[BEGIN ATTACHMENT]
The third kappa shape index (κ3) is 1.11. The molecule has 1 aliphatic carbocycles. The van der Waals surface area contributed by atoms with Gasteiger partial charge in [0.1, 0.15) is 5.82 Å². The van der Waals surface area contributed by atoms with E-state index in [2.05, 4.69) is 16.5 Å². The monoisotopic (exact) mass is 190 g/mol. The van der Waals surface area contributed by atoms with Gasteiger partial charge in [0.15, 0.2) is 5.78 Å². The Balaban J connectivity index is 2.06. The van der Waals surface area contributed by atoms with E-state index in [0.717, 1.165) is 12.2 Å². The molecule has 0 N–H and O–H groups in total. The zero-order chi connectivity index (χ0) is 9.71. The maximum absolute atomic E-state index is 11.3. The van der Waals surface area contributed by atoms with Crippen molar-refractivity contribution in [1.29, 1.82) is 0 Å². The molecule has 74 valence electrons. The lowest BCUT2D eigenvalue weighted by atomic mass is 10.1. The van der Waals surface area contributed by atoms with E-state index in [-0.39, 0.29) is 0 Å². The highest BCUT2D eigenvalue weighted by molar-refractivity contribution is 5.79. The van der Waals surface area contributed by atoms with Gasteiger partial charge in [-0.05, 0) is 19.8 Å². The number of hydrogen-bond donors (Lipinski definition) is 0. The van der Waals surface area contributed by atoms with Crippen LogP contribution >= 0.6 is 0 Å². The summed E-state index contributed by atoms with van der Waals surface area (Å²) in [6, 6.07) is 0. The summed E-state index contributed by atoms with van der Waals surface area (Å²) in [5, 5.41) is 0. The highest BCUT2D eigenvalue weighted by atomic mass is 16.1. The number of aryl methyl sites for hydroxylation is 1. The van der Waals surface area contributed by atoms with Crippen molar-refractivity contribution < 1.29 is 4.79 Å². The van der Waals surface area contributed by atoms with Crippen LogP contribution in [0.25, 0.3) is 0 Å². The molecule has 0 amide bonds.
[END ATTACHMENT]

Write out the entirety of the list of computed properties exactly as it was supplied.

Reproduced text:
The third kappa shape index (κ3) is 1.11. The molecule has 1 aliphatic carbocycles. The van der Waals surface area contributed by atoms with Gasteiger partial charge in [0.1, 0.15) is 5.82 Å². The van der Waals surface area contributed by atoms with E-state index in [2.05, 4.69) is 16.5 Å². The monoisotopic (exact) mass is 190 g/mol. The van der Waals surface area contributed by atoms with Gasteiger partial charge in [0.15, 0.2) is 5.78 Å². The Balaban J connectivity index is 2.06. The van der Waals surface area contributed by atoms with E-state index in [0.717, 1.165) is 12.2 Å². The molecule has 0 N–H and O–H groups in total. The zero-order chi connectivity index (χ0) is 9.71. The maximum absolute atomic E-state index is 11.3. The van der Waals surface area contributed by atoms with Crippen molar-refractivity contribution in [1.29, 1.82) is 0 Å². The molecule has 74 valence electrons. The lowest BCUT2D eigenvalue weighted by atomic mass is 10.1. The van der Waals surface area contributed by atoms with E-state index in [-0.39, 0.29) is 0 Å². The highest BCUT2D eigenvalue weighted by molar-refractivity contribution is 5.79. The van der Waals surface area contributed by atoms with Gasteiger partial charge in [-0.05, 0) is 19.8 Å². The number of hydrogen-bond donors (Lipinski definition) is 0. The van der Waals surface area contributed by atoms with Crippen LogP contribution >= 0.6 is 0 Å². The summed E-state index contributed by atoms with van der Waals surface area (Å²) in [6, 6.07) is 0. The summed E-state index contributed by atoms with van der Waals surface area (Å²) in [5, 5.41) is 0. The highest BCUT2D eigenvalue weighted by atomic mass is 16.1. The number of aryl methyl sites for hydroxylation is 1. The van der Waals surface area contributed by atoms with Crippen molar-refractivity contribution < 1.29 is 4.79 Å². The van der Waals surface area contributed by atoms with Crippen LogP contribution in [0.25, 0.3) is 0 Å². The molecule has 0 amide bonds.